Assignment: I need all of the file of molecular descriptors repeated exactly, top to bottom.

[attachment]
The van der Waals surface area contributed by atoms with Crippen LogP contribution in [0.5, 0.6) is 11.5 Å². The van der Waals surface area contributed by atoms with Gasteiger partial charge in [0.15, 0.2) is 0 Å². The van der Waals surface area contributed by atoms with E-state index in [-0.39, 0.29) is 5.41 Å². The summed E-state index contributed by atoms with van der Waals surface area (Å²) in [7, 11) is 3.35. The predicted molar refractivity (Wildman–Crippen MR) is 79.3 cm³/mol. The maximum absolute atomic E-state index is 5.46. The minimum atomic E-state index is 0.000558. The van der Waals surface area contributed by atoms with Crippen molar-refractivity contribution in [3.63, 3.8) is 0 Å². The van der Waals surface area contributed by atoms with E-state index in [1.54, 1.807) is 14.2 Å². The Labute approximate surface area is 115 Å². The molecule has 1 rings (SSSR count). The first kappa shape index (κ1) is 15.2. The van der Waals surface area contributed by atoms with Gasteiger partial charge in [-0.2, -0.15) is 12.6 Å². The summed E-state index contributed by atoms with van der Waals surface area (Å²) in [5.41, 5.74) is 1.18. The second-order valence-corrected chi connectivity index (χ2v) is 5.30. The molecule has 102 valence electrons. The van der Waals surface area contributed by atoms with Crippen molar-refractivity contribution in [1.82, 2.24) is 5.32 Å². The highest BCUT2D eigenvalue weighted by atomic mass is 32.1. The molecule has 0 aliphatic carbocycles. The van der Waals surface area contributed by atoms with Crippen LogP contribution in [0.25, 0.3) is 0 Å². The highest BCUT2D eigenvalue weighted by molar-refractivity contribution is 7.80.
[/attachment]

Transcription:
The van der Waals surface area contributed by atoms with Crippen LogP contribution in [0.5, 0.6) is 11.5 Å². The van der Waals surface area contributed by atoms with Gasteiger partial charge in [0.15, 0.2) is 0 Å². The van der Waals surface area contributed by atoms with E-state index in [-0.39, 0.29) is 5.41 Å². The summed E-state index contributed by atoms with van der Waals surface area (Å²) in [7, 11) is 3.35. The predicted molar refractivity (Wildman–Crippen MR) is 79.3 cm³/mol. The maximum absolute atomic E-state index is 5.46. The minimum atomic E-state index is 0.000558. The van der Waals surface area contributed by atoms with Crippen molar-refractivity contribution in [3.63, 3.8) is 0 Å². The van der Waals surface area contributed by atoms with E-state index in [1.54, 1.807) is 14.2 Å². The Labute approximate surface area is 115 Å². The molecule has 1 rings (SSSR count). The first kappa shape index (κ1) is 15.2. The van der Waals surface area contributed by atoms with Gasteiger partial charge in [-0.2, -0.15) is 12.6 Å². The summed E-state index contributed by atoms with van der Waals surface area (Å²) in [5.41, 5.74) is 1.18. The second-order valence-corrected chi connectivity index (χ2v) is 5.30. The molecule has 102 valence electrons. The van der Waals surface area contributed by atoms with Crippen molar-refractivity contribution in [1.82, 2.24) is 5.32 Å². The highest BCUT2D eigenvalue weighted by atomic mass is 32.1. The molecule has 0 aliphatic carbocycles. The van der Waals surface area contributed by atoms with Crippen LogP contribution in [0.25, 0.3) is 0 Å². The highest BCUT2D eigenvalue weighted by molar-refractivity contribution is 7.80.